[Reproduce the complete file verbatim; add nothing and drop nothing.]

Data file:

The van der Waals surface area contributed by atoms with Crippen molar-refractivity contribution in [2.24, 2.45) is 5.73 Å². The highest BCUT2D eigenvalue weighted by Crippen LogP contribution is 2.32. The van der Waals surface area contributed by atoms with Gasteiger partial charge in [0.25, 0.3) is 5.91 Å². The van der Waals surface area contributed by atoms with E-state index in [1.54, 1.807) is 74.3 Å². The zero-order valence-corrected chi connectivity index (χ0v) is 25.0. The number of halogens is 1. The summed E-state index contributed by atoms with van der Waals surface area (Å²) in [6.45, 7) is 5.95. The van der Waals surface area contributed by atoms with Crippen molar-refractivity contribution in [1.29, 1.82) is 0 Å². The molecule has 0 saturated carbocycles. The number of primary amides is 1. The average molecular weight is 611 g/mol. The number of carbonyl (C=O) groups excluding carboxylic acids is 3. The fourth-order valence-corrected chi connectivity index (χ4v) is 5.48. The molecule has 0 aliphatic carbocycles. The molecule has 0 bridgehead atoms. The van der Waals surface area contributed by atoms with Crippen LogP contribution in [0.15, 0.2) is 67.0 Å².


The van der Waals surface area contributed by atoms with Crippen molar-refractivity contribution in [2.24, 2.45) is 5.73 Å². The highest BCUT2D eigenvalue weighted by Crippen LogP contribution is 2.32. The van der Waals surface area contributed by atoms with Gasteiger partial charge in [0.25, 0.3) is 5.91 Å². The van der Waals surface area contributed by atoms with E-state index in [1.54, 1.807) is 74.3 Å². The zero-order valence-corrected chi connectivity index (χ0v) is 25.0. The number of halogens is 1. The summed E-state index contributed by atoms with van der Waals surface area (Å²) in [6.45, 7) is 5.95. The van der Waals surface area contributed by atoms with Crippen molar-refractivity contribution in [1.29, 1.82) is 0 Å². The molecule has 0 saturated carbocycles. The number of primary amides is 1. The average molecular weight is 611 g/mol. The number of carbonyl (C=O) groups excluding carboxylic acids is 3. The fourth-order valence-corrected chi connectivity index (χ4v) is 5.48. The molecule has 0 aliphatic carbocycles. The molecule has 0 bridgehead atoms. The van der Waals surface area contributed by atoms with Crippen LogP contribution in [0.15, 0.2) is 67.0 Å².